You are ready to put out feelers for selling your company. Perhaps you have contacted your CPA to have some preliminary due diligence begun. As you prepare to finalize your asking price, issues arise that you hadn’t planned on. Hidden liabilities – those unplanned-for nuisances that can depress the value of your company – can put a real damper on your plans.
What are hidden liabilities? Items that you are peripherally aware of, that you cannot feel or touch, but that have an impact on a potential buyer’s perception of your company’s value. Here are some types of hidden liabilities.
Below-market rate loans. If you have debt on you balance sheet that is not assignable to incoming purchasers, you may have a hidden liability. In other words, a buyer will have to spend more of the company’s resources to fund the debt service than you do now. If a buyer wants to maintain the same or similar capital structure, assignable loans with below-market rates of interest are a detriment to value.
Unremedied environmental problems. While these types of situations were more prevalent some years ago, any potential environmental contamination, whether caused by your company or its predecessors, will result in additional risk to the buyer. Because of the overriding scope of federal and state environmental cleanup laws, potential buyers will take a hard line on setoffs or reserves considered necessary to compensate for the risk of being subjected to a cleanup proceeding.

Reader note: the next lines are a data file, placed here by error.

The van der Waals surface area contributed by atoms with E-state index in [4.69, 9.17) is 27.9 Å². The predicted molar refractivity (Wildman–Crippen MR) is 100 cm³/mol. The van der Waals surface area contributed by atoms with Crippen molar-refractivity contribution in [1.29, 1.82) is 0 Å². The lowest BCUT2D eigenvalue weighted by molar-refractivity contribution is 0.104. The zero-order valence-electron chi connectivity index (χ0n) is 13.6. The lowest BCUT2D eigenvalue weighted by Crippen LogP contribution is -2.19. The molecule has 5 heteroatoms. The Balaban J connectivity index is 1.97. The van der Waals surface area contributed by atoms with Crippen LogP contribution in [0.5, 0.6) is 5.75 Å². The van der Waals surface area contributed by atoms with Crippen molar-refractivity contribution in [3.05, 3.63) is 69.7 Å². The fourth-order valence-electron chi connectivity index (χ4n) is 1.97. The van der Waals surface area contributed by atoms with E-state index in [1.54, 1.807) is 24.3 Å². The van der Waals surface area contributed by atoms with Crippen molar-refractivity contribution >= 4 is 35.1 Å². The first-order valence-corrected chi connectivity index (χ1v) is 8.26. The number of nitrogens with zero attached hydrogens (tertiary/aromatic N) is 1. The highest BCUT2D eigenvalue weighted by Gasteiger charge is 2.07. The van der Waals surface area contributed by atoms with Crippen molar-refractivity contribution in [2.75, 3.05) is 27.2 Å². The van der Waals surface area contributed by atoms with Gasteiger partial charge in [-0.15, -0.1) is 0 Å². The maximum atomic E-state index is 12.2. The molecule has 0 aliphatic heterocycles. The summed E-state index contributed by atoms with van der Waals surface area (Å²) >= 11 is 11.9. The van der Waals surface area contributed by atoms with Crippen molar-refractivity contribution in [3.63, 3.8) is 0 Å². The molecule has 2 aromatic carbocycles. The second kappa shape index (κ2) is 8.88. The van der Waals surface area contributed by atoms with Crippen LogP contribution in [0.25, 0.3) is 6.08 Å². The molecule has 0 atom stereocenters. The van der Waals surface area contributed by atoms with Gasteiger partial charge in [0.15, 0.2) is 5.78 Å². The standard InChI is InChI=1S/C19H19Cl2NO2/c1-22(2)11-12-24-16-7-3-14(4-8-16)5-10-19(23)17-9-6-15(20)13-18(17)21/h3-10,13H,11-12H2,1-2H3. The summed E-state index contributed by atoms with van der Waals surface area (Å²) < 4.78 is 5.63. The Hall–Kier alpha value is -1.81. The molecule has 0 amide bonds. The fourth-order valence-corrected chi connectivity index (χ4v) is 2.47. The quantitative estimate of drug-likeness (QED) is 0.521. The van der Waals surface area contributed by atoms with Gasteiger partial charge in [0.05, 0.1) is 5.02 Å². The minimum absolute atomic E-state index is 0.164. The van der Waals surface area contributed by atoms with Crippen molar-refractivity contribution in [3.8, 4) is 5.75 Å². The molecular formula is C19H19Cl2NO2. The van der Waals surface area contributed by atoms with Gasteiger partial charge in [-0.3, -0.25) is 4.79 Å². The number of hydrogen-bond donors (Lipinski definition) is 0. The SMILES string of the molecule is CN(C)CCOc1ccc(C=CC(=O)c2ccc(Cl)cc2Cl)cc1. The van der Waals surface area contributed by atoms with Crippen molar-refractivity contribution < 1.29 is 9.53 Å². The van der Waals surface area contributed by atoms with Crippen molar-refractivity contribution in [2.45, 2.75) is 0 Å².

Unresolved tax issues. In many companies, liabilities for taxes that were not paid or were paid under aggressive strategies will cause buyers to be skeptical of the potential impact on future operations. In some states, a pre-deal audit can be arranged to force the taxing authority to sign off on the lack of liability or quantify the amount of a tax liability before the deal closes. However, you should presume that the buyer will conduct a sufficient review of your finances to uncover any open tax issues. Closing the gap on this type of liability is easy to do in planning to prepare for a sale of the company – and much harder to do after negotiations for sale have begun.
Warranty and other reserves. While a properly prepared GAAP-basis balance sheet will contain an accrual for unpaid warranty reserves, the potential effect of these reserves on a sale cannot be underestimated. The buyer will want to be sure that any liability arising during the period before the sale will be properly paid for prior to sale or reserved against the seller. The computations used in estimating potential warranty costs are subject to intense scrutiny in the due diligence process.
Litigation. The reporting requirements of the Financial Accounting Standards Board FAS 5 – Accounting for Contingencies – provide that losses to be suffered in an adverse litigation claim should be recorded if both of the following conditions are met:
- Information available … indicates that it is probable that an asset had been impaired or a liability had been incurred. …
- The amount of the loss can be reasonably estimated.
In this definition, it is implicit that one or more future events will occur confirming the fact of the loss. As such, if future events cannot be foreseen with probability, a loss contingency is not recorded. This is fine for financial reporting purposes, but if a buyer plans to purchase a company, he or she will not be constrained by accounting pronouncements in getting to the bottom of litigation liabilities.
Many of these issues can be addressed with proper structuring of a sales transaction. A seller would not want to be saddled with hidden liabilities any more than a buyer would. The best approach is to clean up any hidden liabilities long before you enter into sales negotiations.